Unless you want to spend the winter on Zwift, it’s time to head outdoors and face the elements. Investing in a quality winter cycling jacket – one you know will protect you against wind and rain – can make the difference between staying indoors and venturing out.
For many riders, that means battling sub-zero temperatures, compounded by biting winds, and trying to stave off rain showers.
Knowing how to layer up is key to successful winter riding. Besides quality bib-longs, a baselayer, winter cycling gloves and a set of overshoes, a good jacket is essential if you live somewhere with a cold (and wet) climate.
When it comes to buying one of the best winter cycling jackets, one of the first things to consider is whether you need a hardshell or softshell jacket.
Hardshell jackets are typically designed to keep the elements out so, if you’re after something to wear in an outright downpour, read our guide to the best waterproof jackets for cyclists.
Many winter cycling jackets, however, use a softshell fabric to deflect those chilly blasts of air, and most will feature a durable water-resistant coating to keep showers at bay, even if they’re not completely waterproof.
A softshell cycling jacket will typically be more breathable than a hardshell jacket, so the intention here is to stay comfortable in a wide range of conditions.
With that in mind, here’s our round-up of the best winter cycling jackets, as tried and tested by the BikeRadar team.
Below the best list is our buyer’s guide to winter cycling jackets. It will help you know what to look for in a quality winter jacket and understand the various features and tech terms used by brands.
Best winter cycling jackets in 2023
Castelli Alpha RoS 2 Light Jacket
- £250 / $290 / AU$399 / €250 as tested
- Excellent in the wind and rain
- Pricey performance
The Castelli Alpha RoS 2 Light Jacket’s winter prowess comes from wind- and water-busting Gore-Tex Infinium fabric.
Despite its typically Castelli sporty sizing, it has a rain-proof phone pocket besides three open back pockets. The internal vest allows you to remove the outer layer should your or the outside temperature rise.
Although Castelli calls it a ‘light’ jacket, the Alpha Ros 2 provided insulation below its recommended 7-15°C range. If needed, you can add a jersey over a baselayer beneath.
The RRP is high, but there are deals to be had. It’ll save you buying a packable winter rainproof and the fabric proved durable through months of tough on- and off-road testing.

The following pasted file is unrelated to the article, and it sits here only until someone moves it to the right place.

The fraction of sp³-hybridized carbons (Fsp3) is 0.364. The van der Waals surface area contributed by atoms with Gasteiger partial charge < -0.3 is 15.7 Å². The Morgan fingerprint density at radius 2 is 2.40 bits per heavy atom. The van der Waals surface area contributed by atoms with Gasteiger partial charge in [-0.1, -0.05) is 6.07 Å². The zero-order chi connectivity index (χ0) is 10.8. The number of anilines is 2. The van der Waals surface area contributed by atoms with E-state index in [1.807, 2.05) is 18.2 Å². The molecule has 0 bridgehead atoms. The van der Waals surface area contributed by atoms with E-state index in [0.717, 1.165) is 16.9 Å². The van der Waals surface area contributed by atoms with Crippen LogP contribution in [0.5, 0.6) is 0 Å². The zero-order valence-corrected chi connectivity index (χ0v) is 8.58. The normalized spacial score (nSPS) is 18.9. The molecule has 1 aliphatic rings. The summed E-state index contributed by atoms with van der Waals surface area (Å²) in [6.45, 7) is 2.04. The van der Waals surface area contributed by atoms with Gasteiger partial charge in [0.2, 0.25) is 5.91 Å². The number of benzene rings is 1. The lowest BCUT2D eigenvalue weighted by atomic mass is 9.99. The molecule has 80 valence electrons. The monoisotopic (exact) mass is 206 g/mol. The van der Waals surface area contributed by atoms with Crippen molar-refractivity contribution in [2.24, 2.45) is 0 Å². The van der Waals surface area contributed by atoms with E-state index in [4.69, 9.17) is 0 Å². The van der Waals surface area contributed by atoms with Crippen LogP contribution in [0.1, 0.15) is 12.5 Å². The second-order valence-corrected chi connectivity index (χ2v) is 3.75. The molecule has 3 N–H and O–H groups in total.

Castelli Alpha Ultimate Insulated Jacket
- £380 / $449.99 / €349.95 / AU$600 as tested
- Excellent in all conditions
- One of the most expensive jackets
The Castelli Alpha Ultimate Insulated jacket is the brand’s top-of-the-range winter jacket, targeting a wide temperature range of -5°C to 12°C.
The Ultimate Insulated variant departs from the Gore-Tex Infinium found on the Alpha RoS 2 and Alpha RoS 2 Light, opting for Polartec fabrics instead. A Polartec NeoShell outer layer is combined with an Alpha inner, the two-layer construction featuring separate double-opening zips.
This halo jacket performs as claimed and is impressively light for a winter jacket, as well as offering class-leading breathability. Simply pair it with the correct baselayer for the weather conditions and it’ll be the one jacket you need to survive the winter.
Whether or not it’s worth the £60 price hike over the Alpha RoS 2 is debatable though.
Castelli Perfetto RoS 2
- £245 / $280 as tested
- Improved cut
- Impressive fabric
Castelli has updated its Perfetto jacket to make it more suitable for everyday riders. It has a more relaxed cut in larger sizes, making the water-resistant jacket more comfortable on longer rides.
The Perfetto RoS 2 also sees a return to three rear pockets, which will prove popular with riders who value organisation.
The jacket still uses the same Gore-Tex Infinium fabric as its predecessor, which makes for excellent wind and rain protection from 4˚C to 14˚C.
The incorporation of a number of practical updates means the Castelli Perfetto remains one of the best mixed-weather jackets on the market.
dhb Aeron All Winter Softshell Jacket
- £120 / $265 / AU$220 / €130 as tested
- Great value
- Snug, warm and protective
dhb’s Aeron All Winter Softshell does all you want a winter jacket to do at half the price of other tops on test.
The fleece lining across the upper body is amply warm in freezing conditions. Silicone waist grips and close-fitting cuffs form a barrier against icy gusts, while lighter fabric over the armpits releases sweat when you’re working hard.
What’s more, the jacket will repel a shower and fits true to size. On the back, it has three large open pockets and one zipped pocket that’ll fit your phone.
Lusso Aqua Repel V2 Jacket
- £135 / $185 / AU$256 / €162 as tested